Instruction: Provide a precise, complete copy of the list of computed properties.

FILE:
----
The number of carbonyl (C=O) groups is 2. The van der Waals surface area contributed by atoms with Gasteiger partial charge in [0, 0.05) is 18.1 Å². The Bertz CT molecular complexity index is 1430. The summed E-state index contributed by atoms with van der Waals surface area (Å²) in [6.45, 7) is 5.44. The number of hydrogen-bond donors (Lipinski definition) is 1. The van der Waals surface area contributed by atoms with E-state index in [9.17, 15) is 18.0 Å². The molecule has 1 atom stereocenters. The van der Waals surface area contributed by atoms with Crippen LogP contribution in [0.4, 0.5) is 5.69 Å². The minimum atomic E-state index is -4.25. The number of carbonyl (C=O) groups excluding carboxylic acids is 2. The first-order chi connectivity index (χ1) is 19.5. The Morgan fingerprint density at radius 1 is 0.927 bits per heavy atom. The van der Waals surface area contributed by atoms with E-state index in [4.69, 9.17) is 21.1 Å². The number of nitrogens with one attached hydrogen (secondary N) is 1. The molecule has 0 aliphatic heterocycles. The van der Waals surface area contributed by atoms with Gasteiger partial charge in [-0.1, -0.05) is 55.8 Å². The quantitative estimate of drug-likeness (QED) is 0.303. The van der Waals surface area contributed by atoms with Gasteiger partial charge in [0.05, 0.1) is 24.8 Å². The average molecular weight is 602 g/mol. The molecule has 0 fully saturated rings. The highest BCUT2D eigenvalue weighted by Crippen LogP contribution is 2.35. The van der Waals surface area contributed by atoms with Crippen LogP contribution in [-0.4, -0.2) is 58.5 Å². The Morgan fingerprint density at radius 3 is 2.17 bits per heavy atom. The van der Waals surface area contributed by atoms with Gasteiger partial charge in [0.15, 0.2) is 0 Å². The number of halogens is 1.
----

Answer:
The number of carbonyl (C=O) groups is 2. The van der Waals surface area contributed by atoms with Gasteiger partial charge in [0, 0.05) is 18.1 Å². The Bertz CT molecular complexity index is 1430. The summed E-state index contributed by atoms with van der Waals surface area (Å²) in [6.45, 7) is 5.44. The number of hydrogen-bond donors (Lipinski definition) is 1. The van der Waals surface area contributed by atoms with E-state index in [9.17, 15) is 18.0 Å². The molecule has 1 atom stereocenters. The van der Waals surface area contributed by atoms with Crippen LogP contribution in [0.4, 0.5) is 5.69 Å². The minimum atomic E-state index is -4.25. The number of carbonyl (C=O) groups excluding carboxylic acids is 2. The first-order chi connectivity index (χ1) is 19.5. The Morgan fingerprint density at radius 1 is 0.927 bits per heavy atom. The van der Waals surface area contributed by atoms with E-state index in [4.69, 9.17) is 21.1 Å². The number of nitrogens with one attached hydrogen (secondary N) is 1. The molecule has 0 aliphatic heterocycles. The van der Waals surface area contributed by atoms with Gasteiger partial charge in [-0.1, -0.05) is 55.8 Å². The quantitative estimate of drug-likeness (QED) is 0.303. The van der Waals surface area contributed by atoms with Gasteiger partial charge in [0.05, 0.1) is 24.8 Å². The average molecular weight is 602 g/mol. The molecule has 0 fully saturated rings. The highest BCUT2D eigenvalue weighted by Crippen LogP contribution is 2.35. The van der Waals surface area contributed by atoms with Crippen LogP contribution in [-0.4, -0.2) is 58.5 Å². The Morgan fingerprint density at radius 3 is 2.17 bits per heavy atom. The van der Waals surface area contributed by atoms with Gasteiger partial charge in [0.15, 0.2) is 0 Å². The number of halogens is 1.